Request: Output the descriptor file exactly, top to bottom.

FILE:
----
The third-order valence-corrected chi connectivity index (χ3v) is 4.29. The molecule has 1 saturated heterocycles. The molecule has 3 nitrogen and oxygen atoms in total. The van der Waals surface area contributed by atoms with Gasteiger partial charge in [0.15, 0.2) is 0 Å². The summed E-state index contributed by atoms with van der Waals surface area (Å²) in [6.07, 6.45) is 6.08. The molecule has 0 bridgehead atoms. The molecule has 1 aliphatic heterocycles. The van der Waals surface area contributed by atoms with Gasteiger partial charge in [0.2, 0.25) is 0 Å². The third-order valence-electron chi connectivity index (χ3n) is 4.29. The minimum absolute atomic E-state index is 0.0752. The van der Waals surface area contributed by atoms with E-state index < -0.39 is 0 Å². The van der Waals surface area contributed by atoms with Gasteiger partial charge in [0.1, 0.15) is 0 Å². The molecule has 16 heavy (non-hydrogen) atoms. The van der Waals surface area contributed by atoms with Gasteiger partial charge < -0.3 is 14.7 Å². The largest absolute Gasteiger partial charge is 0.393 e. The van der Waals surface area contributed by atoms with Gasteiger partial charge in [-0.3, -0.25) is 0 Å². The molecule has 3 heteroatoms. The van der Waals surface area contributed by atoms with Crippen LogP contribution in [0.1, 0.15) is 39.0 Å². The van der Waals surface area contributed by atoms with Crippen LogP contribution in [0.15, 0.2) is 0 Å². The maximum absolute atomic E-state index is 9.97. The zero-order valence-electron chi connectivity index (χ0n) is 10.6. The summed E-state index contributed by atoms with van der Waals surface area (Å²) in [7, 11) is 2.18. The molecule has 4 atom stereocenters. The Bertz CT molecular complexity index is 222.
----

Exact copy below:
The third-order valence-corrected chi connectivity index (χ3v) is 4.29. The molecule has 1 saturated heterocycles. The molecule has 3 nitrogen and oxygen atoms in total. The van der Waals surface area contributed by atoms with Gasteiger partial charge in [0.15, 0.2) is 0 Å². The summed E-state index contributed by atoms with van der Waals surface area (Å²) in [6.07, 6.45) is 6.08. The molecule has 0 bridgehead atoms. The molecule has 1 aliphatic heterocycles. The van der Waals surface area contributed by atoms with Gasteiger partial charge in [0.2, 0.25) is 0 Å². The third-order valence-electron chi connectivity index (χ3n) is 4.29. The minimum absolute atomic E-state index is 0.0752. The van der Waals surface area contributed by atoms with E-state index < -0.39 is 0 Å². The van der Waals surface area contributed by atoms with Gasteiger partial charge in [0.1, 0.15) is 0 Å². The molecule has 16 heavy (non-hydrogen) atoms. The van der Waals surface area contributed by atoms with Gasteiger partial charge < -0.3 is 14.7 Å². The largest absolute Gasteiger partial charge is 0.393 e. The van der Waals surface area contributed by atoms with Gasteiger partial charge in [-0.3, -0.25) is 0 Å². The molecule has 3 heteroatoms. The van der Waals surface area contributed by atoms with Crippen LogP contribution in [0.1, 0.15) is 39.0 Å². The van der Waals surface area contributed by atoms with Crippen LogP contribution in [0.15, 0.2) is 0 Å². The maximum absolute atomic E-state index is 9.97. The zero-order valence-electron chi connectivity index (χ0n) is 10.6. The summed E-state index contributed by atoms with van der Waals surface area (Å²) in [7, 11) is 2.18. The molecule has 4 atom stereocenters. The Bertz CT molecular complexity index is 222.